Community November 22, 2008
A Day Away
Hagerman

An hour-and-a-half drive south and a climate zone away, waterfalls burst out of dramatic lava cliffs overlooking the wide Snake River. In Hagerman, a secret paradise where asparagus grows wild in the spring and more than a hundred species of birds return home each year, spring comes early and fall arrives late.

This valley was formed 15,000 years ago, when the Bonneville flood carved out the dramatic canyons and left behind the hot springs and prehistoric fossil beds for which it is known. In a twist of quirkiness that seems to reflect the place, the town was named in 1892 when local Stanley Hegeman applied for a post office box, and the Postal Department spelled his name wrong.

Water is the word that comes to mind when you think of Hagerman: springs, creeks, ponds, falls, and rivers. Mild climate and year-round open water make the valley a preferred stop not only for migrating waterfowl, but for harried humans wanting to escape into the beauty of nature. When visiting Hagerman for the day, you will undoubtedly spend time on or near the water—fishing, boating, birdwatching. 

To get a taste of river beauty, take a cruise down the river aboard a 30-foot motorized pontoon boat. Along the way you’ll marvel at Blue Heart—a deep crystalline pool with a turquoise-blue color and clarity you’ll never forget.

Keep your eyes peeled for an island inhabited by statuesque blue herons sitting majestically on their huge nests at the very tops of trees. A dinner cruise at sunset along the rose-tinged cliffs in these small, personal, open boats is a special treat. (Call 1000 Springs Tours at 208.837.9006.) If you prefer rafting, take a river lunch trip (Hagerman Valley Outfitters, 208.837.6100) or guided float trip (High Adventure River Tours, 208.837.9005).

For relaxation and fun, soak your weary bones in any of the local hot springs. Sligar’s (208.837.4987) is the most kid-popular, with a giant indoor pool complete with slides and a massive floating log to scramble and climb on. For a more private soak in a VIP tub, as well as an outdoor pool, you might try Miracle Hot Springs at 208.543.6002. (Where else could you see real live alligators lounging? The owners have pet alligators in pens for all to view.)

Banbury Hot Springs also has an outdoor pool and private tubs (208.543.4098).

For an up-close and personal look at one of the many spectacular cascading waterfalls in Hagerman, visit The Nature Conservancy’s Thousand Springs Preserve (208.536.6797). It is an easy quarter-mile hike to the beautiful Minnie Miller Falls, where you might catch sight of a golden eagle or a red-tailed hawk. Tour the historic (1920) Miller house, complete with a real-live screech owl living in the barn.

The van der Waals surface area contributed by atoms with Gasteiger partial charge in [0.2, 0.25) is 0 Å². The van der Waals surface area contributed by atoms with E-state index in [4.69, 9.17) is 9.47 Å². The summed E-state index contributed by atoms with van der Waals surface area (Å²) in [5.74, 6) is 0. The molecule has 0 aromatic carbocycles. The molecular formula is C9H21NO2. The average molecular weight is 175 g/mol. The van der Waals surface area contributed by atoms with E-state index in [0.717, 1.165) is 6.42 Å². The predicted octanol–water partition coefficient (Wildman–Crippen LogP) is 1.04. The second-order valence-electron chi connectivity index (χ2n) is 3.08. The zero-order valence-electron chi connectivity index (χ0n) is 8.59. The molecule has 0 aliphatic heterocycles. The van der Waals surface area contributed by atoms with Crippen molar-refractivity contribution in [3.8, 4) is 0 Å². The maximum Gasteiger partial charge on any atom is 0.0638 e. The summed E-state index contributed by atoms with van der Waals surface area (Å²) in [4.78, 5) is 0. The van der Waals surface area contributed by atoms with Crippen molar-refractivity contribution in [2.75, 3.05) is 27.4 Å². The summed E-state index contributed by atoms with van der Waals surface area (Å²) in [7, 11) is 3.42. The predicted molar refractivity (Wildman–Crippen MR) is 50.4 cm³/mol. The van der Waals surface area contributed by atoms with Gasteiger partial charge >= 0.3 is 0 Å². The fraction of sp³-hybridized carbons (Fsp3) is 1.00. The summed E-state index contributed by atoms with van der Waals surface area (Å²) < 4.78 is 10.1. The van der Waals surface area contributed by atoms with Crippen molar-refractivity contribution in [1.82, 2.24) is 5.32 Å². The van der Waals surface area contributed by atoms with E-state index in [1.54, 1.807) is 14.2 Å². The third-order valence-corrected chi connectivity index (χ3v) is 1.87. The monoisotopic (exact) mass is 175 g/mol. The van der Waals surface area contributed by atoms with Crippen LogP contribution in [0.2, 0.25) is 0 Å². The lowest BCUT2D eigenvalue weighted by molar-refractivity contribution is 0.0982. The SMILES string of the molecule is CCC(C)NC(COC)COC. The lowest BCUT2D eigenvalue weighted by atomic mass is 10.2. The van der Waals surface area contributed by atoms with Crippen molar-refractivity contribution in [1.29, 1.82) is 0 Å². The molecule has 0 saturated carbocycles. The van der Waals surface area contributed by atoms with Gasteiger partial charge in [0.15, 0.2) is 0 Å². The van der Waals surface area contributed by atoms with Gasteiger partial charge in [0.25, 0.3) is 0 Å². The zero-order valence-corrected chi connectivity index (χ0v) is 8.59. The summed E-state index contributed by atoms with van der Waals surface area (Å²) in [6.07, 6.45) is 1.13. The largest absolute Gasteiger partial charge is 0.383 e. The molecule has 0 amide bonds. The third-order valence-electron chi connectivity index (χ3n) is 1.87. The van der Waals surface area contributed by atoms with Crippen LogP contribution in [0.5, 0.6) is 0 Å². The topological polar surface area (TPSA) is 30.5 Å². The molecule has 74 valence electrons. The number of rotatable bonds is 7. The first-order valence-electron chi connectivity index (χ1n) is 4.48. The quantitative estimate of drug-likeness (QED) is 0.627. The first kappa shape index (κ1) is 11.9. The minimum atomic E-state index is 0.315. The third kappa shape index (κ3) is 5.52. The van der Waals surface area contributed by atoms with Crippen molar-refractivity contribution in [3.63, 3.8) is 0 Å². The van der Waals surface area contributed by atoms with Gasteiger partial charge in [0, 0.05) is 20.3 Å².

My favorite time to visit is during the Thousand Springs Art Festival—a two-day event in the fall (Sept 29-30), when artists and craftsmen come together from all over Idaho to show their wares. Different bands play every hour, and there is a Basque wine and lamb feed—all within view of the beautiful falls and river. A lively event full of food and festivities, the festival is also a fun place to do a little early Christmas shopping. For details, call 208.536.6797.

Continue your shopping spree by turning down the drive marked by the sign of the Snake, which announces Snake River Pottery (208.837.6527), the oldest pottery establishment in Idaho. From the quaint deck overlooking the river, visitors can enjoy a glimpse of the only Frank Lloyd Wright-designed house in Idaho, Teater’s Knoll, elegantly perched on the cliffs downriver.

Hungry yet? Stop at the Snake River Grill. A casual, friendly atmosphere invites you in to sample the local fresh fish. Try catfish, sturgeon, or trout on the outside deck, or head for the salad bar.

After lunch, archeology buffs can explore the Hagerman Fossil Beds National Monument. In 1928, a local rancher uncovered some mysterious bones and called the Smithsonian. Thus was the 4 million-year-old Hagerman Horse discovered—the earliest horse fossil ever found anywhere! Tour the monument’s Visitor Center in town (208.837.4793) to see the Hagerman Horse and other fossils, or to arrange a guided or self-guided tour of the fossil beds, where you can see ruts of the Oregon Trail.

Another interesting stop is the Hagerman National Fish Hatchery (208.837.4896). Fish in nearby ponds for rainbow trout or visit the display pond to see the huge, prehistoric-looking
sturgeon found only in the deepest pockets of the Snake River.

If the quiet beauty of Hagerman has captured you, spend the night where Ernest Hemingway stayed—at the tranquil Rock Lodge Resort, where each room has a deck overlooking Billingsly Creek (208.837.4822). The next day, you may have time to take in the Clear Lakes golf course, the awe-inspiring view from the Malad Gorge State Park Bridge, and so much more.

 

 

Crystal Thurston lives in the Wood River Valley but has a weekend cabin in Hagerman. She is the Program Director at The Community Library and has written articles for Sun Valley Magazine and other publications.